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tna sees ‘immense potential’ in Russia as it opens office in Moscow

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By Jenny Eagle+

11-Aug-2017
Last updated on 11-Aug-2017 at 10:44 GMT2017-08-11T10:44:40Z

tna has opened an office in Moscow, Russia. Pic: tna.
tna has opened an office in Moscow, Russia. Pic: tna.

tna has opened TNA Eurasia in Moscow to support food manufacturers in Russia, the Baltics and the wider region of CIS  (Commonwealth of Independent States).

The office will provide on-the-ground services for its cooking and frying technology, cooling and freezing, distribution, seasoning and coating, weighing and packaging, and metal detection, among others. 

Diverse food indsutry

Peter Oussoren, chief sales officer, tna, said the company sees "immense potential" in the region with more manufacturers looking for high-speed technology that can reach the same throughput with a single piece of equipment. 

tna has hired Alexandra Simakova to manage the Eurasia office, who has more than 15 years’ experience in sales, business development and service management across the confectionery, powders, baked goods and dry foods industry. 

The Russian food industry is very diverse, with each region having its own specific set of preferences. At the same time, we’re seeing global trends affect local consumer choices,” she said.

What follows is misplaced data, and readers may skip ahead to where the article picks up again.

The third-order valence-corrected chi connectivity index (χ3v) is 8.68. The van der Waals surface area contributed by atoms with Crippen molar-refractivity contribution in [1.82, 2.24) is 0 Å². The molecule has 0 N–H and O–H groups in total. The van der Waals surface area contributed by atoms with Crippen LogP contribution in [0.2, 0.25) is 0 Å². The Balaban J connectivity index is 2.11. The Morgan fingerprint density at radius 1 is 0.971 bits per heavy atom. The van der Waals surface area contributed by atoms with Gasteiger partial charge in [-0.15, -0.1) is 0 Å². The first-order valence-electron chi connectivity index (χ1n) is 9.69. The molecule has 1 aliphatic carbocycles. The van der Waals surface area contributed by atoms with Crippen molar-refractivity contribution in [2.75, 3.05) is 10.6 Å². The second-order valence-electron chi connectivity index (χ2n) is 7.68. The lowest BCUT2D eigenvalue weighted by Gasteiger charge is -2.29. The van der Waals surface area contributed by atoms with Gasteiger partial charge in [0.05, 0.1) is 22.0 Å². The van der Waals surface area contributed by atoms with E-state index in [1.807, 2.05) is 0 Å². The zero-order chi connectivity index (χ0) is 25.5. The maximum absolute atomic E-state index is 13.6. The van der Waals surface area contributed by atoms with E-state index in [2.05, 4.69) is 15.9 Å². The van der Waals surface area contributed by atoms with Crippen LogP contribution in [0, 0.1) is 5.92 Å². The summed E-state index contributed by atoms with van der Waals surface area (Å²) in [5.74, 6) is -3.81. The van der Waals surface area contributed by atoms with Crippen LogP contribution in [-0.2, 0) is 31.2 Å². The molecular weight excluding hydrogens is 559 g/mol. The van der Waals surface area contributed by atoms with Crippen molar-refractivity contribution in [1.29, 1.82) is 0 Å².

Oussoren added Simakova’s expertise will be instrumental in supporting the growth of the regional market. 

Tokyo, Japan

The announcement follows news tna opened an office in Tokyo, Japan in June. 

Paul Webster, general manager, tna Asia, said at the time, Japan was a flourishing market and opening an office here was an exciting milestone and an important step in its global expansion strategy.

According to a report by Euromonitor International, ‘Packaging in Russia’, August 2017, 2016 saw food packaging in Russia continue to decrease in total unit volume terms and this was due to the stagnation seen in volume sales of packaged food. 

Cheaper plastic-based packaging formats have started to be used more in food packaging, largely at the expense of relatively expensive packaging formats such as glass and flexible paper,” it said. 

As consumers are striving to obtain better value for money, manufacturers have started to adapt the pack sizes of their products

For example, in categories that saw strong unit price growth such as chocolate confectionery and nuts, manufacturers are reducing pack sizes to reduce the price per pack.

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